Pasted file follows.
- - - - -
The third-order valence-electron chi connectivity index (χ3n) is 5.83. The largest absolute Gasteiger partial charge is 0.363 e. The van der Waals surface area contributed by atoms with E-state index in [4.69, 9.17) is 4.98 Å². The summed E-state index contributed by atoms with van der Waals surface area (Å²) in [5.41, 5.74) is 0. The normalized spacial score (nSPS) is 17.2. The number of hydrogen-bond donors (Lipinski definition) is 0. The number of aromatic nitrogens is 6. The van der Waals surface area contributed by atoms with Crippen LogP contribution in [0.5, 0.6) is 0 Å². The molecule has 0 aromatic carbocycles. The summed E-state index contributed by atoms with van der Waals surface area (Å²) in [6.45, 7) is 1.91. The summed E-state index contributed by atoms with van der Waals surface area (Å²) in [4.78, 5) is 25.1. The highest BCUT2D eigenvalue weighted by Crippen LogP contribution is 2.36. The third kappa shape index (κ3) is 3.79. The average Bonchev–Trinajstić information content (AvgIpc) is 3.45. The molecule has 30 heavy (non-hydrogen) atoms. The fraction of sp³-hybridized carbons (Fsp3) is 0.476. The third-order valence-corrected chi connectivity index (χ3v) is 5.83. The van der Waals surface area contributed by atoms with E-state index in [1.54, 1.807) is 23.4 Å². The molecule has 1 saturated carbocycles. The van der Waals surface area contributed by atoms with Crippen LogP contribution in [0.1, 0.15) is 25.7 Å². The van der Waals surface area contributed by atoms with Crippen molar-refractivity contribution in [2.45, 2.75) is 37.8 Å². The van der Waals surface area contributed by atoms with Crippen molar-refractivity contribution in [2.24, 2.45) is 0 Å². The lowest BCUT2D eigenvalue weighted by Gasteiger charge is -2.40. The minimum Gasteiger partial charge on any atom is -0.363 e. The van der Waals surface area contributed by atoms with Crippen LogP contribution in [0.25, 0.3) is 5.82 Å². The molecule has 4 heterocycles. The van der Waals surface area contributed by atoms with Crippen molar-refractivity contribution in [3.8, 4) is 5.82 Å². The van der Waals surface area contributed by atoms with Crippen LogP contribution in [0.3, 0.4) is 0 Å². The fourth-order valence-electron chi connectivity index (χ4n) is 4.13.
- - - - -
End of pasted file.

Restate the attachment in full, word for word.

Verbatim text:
The third-order valence-electron chi connectivity index (χ3n) is 5.83. The largest absolute Gasteiger partial charge is 0.363 e. The van der Waals surface area contributed by atoms with E-state index in [4.69, 9.17) is 4.98 Å². The summed E-state index contributed by atoms with van der Waals surface area (Å²) in [5.41, 5.74) is 0. The normalized spacial score (nSPS) is 17.2. The number of hydrogen-bond donors (Lipinski definition) is 0. The number of aromatic nitrogens is 6. The van der Waals surface area contributed by atoms with Crippen LogP contribution in [0.5, 0.6) is 0 Å². The molecule has 0 aromatic carbocycles. The summed E-state index contributed by atoms with van der Waals surface area (Å²) in [6.45, 7) is 1.91. The summed E-state index contributed by atoms with van der Waals surface area (Å²) in [4.78, 5) is 25.1. The highest BCUT2D eigenvalue weighted by Crippen LogP contribution is 2.36. The third kappa shape index (κ3) is 3.79. The average Bonchev–Trinajstić information content (AvgIpc) is 3.45. The molecule has 30 heavy (non-hydrogen) atoms. The fraction of sp³-hybridized carbons (Fsp3) is 0.476. The third-order valence-corrected chi connectivity index (χ3v) is 5.83. The van der Waals surface area contributed by atoms with E-state index in [1.54, 1.807) is 23.4 Å². The molecule has 1 saturated carbocycles. The van der Waals surface area contributed by atoms with Crippen LogP contribution in [0.1, 0.15) is 25.7 Å². The van der Waals surface area contributed by atoms with Crippen molar-refractivity contribution in [2.45, 2.75) is 37.8 Å². The van der Waals surface area contributed by atoms with Crippen molar-refractivity contribution in [2.24, 2.45) is 0 Å². The lowest BCUT2D eigenvalue weighted by Gasteiger charge is -2.40. The minimum Gasteiger partial charge on any atom is -0.363 e. The van der Waals surface area contributed by atoms with Crippen LogP contribution in [0.25, 0.3) is 5.82 Å². The molecule has 4 heterocycles. The van der Waals surface area contributed by atoms with Crippen molar-refractivity contribution in [3.8, 4) is 5.82 Å². The van der Waals surface area contributed by atoms with Crippen LogP contribution in [0.3, 0.4) is 0 Å². The fourth-order valence-electron chi connectivity index (χ4n) is 4.13.